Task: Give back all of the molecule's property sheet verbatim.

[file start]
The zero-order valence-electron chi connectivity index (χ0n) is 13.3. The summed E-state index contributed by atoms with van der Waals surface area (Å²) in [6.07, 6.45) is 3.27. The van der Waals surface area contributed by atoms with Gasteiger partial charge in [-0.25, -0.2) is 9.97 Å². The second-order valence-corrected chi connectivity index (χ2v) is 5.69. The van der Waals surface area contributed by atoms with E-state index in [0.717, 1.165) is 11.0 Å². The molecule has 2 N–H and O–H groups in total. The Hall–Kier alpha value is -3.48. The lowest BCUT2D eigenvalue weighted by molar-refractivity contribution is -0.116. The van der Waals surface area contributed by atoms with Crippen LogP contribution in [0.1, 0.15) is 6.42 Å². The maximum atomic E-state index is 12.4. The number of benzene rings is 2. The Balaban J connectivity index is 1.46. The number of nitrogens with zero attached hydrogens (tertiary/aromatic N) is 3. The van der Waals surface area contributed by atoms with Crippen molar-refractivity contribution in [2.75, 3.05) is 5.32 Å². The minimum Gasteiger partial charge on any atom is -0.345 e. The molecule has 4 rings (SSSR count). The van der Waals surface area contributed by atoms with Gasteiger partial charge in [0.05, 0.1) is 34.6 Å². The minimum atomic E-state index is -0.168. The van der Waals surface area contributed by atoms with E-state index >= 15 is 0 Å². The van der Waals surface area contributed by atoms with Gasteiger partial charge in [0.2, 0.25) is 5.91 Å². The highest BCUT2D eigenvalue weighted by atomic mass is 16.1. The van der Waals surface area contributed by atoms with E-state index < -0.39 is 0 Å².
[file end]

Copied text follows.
The zero-order valence-electron chi connectivity index (χ0n) is 13.3. The summed E-state index contributed by atoms with van der Waals surface area (Å²) in [6.07, 6.45) is 3.27. The van der Waals surface area contributed by atoms with Gasteiger partial charge in [-0.25, -0.2) is 9.97 Å². The second-order valence-corrected chi connectivity index (χ2v) is 5.69. The van der Waals surface area contributed by atoms with E-state index in [0.717, 1.165) is 11.0 Å². The molecule has 2 N–H and O–H groups in total. The Hall–Kier alpha value is -3.48. The lowest BCUT2D eigenvalue weighted by molar-refractivity contribution is -0.116. The van der Waals surface area contributed by atoms with Crippen LogP contribution in [0.1, 0.15) is 6.42 Å². The maximum atomic E-state index is 12.4. The number of benzene rings is 2. The Balaban J connectivity index is 1.46. The number of nitrogens with zero attached hydrogens (tertiary/aromatic N) is 3. The van der Waals surface area contributed by atoms with Crippen molar-refractivity contribution in [2.75, 3.05) is 5.32 Å². The minimum Gasteiger partial charge on any atom is -0.345 e. The molecule has 4 rings (SSSR count). The van der Waals surface area contributed by atoms with Gasteiger partial charge in [0.05, 0.1) is 34.6 Å². The minimum atomic E-state index is -0.168. The van der Waals surface area contributed by atoms with E-state index >= 15 is 0 Å². The van der Waals surface area contributed by atoms with Gasteiger partial charge in [0.2, 0.25) is 5.91 Å². The highest BCUT2D eigenvalue weighted by atomic mass is 16.1. The van der Waals surface area contributed by atoms with E-state index < -0.39 is 0 Å².